Pan Am Place: Empowering Lives Through Boxing

Pan Am Place is a transitional housing facility that uses physical exercise to better the lives of the residents.

If you’ve walked by 245 McDermot Ave, you may have seen Pan Am Boxing before, or at least seen the telltale gloves emerging from the building.  Pan Am Boxing, the oldest boxing gym in Winnipeg, opened just after the Pan Am Games ended in 1968.  

From its inception, Pan Am Boxing was a place for disenfranchised people, particularly young men. Inspired by a need to further serve the community, Pan Am Place was founded by Harry Black and his partners in 2013 to expand the work being done at Pan Am Boxing.  A non-profit organization and registered charity, Pan Am Place serves as a transitional housing facility for at-risk men between 18-29 years old.

Pan Am Boxing has always attracted young men, often from less privileged backgrounds, who sought mentorship from the coaches. When the gym closed and classes were over, the students would return to their homes, sometimes to influences that were detrimental to their growth.  “There was a need to provide a program and facility that could help these individuals full-time, not just within the gym’s hours of operation. That’s what started Pan Am Place,” explains Jason Aniceto, co-manager of Pan Am Place alongside Chris Sarifa.

Founder Harry Black, a former boxer, has taken the routine and structure he utilized in preparing for fights and developed it into a program for the residents at Pan Am Place. He believes preparing for the battles that life can bring is not so different from preparing for a boxing match.

Pan Am Place operates on a merit-based model, which asks men to apply for a space in the facility. Once accepted, residents can stay as long as they need if they participate in a structured schedule. The schedule includes 3-4 workouts a week at the boxing gym to support mental and physical health, volunteer work around the house, and moments of community service, like gardening or cleaning up around the Exchange District.  PanAm Place also works with corporate partners who offer residents a chance to work or volunteer at their businesses.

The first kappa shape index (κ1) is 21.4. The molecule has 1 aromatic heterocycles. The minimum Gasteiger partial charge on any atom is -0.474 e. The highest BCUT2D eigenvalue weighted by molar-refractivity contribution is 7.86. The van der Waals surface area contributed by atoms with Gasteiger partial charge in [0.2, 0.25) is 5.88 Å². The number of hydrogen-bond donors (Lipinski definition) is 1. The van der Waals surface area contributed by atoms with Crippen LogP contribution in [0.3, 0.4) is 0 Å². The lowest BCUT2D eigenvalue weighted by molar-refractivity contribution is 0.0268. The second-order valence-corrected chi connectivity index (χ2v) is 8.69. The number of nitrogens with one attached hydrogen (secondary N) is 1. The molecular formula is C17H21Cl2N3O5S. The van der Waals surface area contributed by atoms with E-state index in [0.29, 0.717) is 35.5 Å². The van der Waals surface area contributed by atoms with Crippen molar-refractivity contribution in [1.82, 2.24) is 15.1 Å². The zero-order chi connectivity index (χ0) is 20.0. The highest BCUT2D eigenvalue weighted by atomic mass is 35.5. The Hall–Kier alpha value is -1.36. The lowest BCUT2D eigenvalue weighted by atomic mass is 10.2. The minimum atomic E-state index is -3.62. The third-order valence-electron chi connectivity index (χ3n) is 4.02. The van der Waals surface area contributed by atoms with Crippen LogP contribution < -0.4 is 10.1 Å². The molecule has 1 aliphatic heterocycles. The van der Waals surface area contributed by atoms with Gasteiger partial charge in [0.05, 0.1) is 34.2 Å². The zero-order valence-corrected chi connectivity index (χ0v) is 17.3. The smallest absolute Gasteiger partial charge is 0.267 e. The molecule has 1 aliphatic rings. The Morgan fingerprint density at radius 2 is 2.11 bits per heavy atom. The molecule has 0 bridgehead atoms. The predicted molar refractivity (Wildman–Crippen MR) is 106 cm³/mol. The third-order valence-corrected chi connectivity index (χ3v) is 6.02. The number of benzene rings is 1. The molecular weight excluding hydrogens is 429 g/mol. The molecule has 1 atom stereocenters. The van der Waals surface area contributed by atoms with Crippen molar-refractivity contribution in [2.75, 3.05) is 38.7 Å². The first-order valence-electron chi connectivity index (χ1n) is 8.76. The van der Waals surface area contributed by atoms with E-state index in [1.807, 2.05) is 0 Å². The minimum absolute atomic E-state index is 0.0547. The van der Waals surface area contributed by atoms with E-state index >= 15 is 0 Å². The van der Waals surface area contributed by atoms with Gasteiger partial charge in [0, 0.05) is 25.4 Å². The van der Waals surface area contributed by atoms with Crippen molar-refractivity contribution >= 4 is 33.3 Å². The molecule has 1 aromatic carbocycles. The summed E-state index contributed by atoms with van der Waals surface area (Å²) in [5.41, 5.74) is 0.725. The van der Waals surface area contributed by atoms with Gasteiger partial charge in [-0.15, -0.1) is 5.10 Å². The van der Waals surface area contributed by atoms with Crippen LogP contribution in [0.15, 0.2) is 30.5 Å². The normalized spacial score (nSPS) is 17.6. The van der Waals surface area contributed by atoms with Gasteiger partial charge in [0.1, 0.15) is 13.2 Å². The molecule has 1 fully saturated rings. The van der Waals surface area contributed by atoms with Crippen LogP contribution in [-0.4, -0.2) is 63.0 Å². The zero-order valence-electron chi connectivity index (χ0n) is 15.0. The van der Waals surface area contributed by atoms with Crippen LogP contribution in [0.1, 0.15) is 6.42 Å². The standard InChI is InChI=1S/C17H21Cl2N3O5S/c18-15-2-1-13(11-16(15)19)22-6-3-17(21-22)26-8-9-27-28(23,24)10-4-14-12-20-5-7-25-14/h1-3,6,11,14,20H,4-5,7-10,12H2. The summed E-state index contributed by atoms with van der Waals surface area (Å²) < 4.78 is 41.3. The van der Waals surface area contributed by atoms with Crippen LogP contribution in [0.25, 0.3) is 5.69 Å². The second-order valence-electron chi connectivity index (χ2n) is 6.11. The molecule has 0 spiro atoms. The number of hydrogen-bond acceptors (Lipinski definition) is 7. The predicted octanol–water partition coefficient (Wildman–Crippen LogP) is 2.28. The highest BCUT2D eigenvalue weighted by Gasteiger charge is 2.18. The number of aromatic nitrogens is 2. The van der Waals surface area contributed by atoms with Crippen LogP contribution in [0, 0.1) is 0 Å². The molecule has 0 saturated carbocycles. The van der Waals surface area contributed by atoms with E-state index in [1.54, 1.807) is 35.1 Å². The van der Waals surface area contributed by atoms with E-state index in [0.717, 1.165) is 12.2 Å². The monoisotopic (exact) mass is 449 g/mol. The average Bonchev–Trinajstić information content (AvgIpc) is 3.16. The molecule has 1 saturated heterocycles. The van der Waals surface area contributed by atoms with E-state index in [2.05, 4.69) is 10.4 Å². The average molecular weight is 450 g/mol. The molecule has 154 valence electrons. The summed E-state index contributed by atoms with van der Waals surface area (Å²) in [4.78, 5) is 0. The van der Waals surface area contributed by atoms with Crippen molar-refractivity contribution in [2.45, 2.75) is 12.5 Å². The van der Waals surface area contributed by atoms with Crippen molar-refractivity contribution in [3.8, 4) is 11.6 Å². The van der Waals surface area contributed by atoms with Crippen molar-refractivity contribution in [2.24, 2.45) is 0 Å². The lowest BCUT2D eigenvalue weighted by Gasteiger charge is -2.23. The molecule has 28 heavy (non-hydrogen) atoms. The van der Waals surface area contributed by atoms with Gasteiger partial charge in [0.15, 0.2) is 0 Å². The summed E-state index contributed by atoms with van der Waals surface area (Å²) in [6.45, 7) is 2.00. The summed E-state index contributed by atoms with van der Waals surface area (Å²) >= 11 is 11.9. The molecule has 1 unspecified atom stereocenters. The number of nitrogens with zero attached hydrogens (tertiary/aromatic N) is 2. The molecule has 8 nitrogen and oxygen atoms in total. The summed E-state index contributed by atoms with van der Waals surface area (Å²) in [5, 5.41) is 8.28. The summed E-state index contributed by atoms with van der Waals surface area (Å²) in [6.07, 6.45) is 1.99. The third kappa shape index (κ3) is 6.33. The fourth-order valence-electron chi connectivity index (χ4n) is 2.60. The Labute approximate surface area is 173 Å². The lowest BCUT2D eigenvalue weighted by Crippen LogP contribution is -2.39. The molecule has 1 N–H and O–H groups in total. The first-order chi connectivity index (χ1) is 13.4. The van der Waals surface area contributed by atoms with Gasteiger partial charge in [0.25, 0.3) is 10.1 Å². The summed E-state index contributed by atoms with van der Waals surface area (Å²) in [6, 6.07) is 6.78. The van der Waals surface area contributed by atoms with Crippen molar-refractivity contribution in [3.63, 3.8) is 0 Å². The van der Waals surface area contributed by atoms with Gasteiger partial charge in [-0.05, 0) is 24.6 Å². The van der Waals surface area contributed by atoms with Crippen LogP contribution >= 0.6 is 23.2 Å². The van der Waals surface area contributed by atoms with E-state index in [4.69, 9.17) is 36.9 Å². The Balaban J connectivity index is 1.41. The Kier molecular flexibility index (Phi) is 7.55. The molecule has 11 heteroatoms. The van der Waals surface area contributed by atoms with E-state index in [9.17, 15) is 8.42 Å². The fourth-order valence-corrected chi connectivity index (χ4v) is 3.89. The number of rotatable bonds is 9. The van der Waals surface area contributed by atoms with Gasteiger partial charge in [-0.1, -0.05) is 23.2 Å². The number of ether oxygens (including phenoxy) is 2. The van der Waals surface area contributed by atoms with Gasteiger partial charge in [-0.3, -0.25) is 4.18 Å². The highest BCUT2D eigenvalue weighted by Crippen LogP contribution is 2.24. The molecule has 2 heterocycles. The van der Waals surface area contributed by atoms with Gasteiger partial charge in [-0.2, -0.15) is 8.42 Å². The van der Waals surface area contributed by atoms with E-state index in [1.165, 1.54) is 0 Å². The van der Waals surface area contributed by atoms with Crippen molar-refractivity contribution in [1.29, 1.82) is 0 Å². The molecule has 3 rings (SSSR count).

Through this unique structure, residents develop the tools to help improve their self-esteem, strengthen their social skills, and reduce stress and aggression. “It’s what sets us apart from other recovery places, the physical aspect and the mentality gleaned from that,” notes Jason.  Another differentiator he named is the sense of brotherhood cultivated by the residents and the staff. They work out together, cook together, and clean together, offering residents a sense of community at what may be a very low point in their lives.

More than transitional housing, PanAm Place creates a home for people coming from foster care, treatment programs, incarceration, homeless shelters, and recovery programs. It’s a place for them to get their lives together, giving them space to determine the next right step for them and their healing.

It has come a long way since it opened in 2013, and according to Jason, they aren’t done yet.  They’re working towards expanding into the space on top of the boxing gym next door, eventually filling the whole floor with additional rooms. Once that is complete, they’d like to install a skywalk between both facilities.

Many residents who leave the facility find ways to give back, creating ripple effects throughout the community due to Pan Am Place’s impact.  Residents have gone on to do social work, addiction counselling, support homeless shelters, and become part of the Pan Am staff. 

Through the transformational power of boxing, Pan Am Place offers a place for young men to make lasting, positive changes in their lives.

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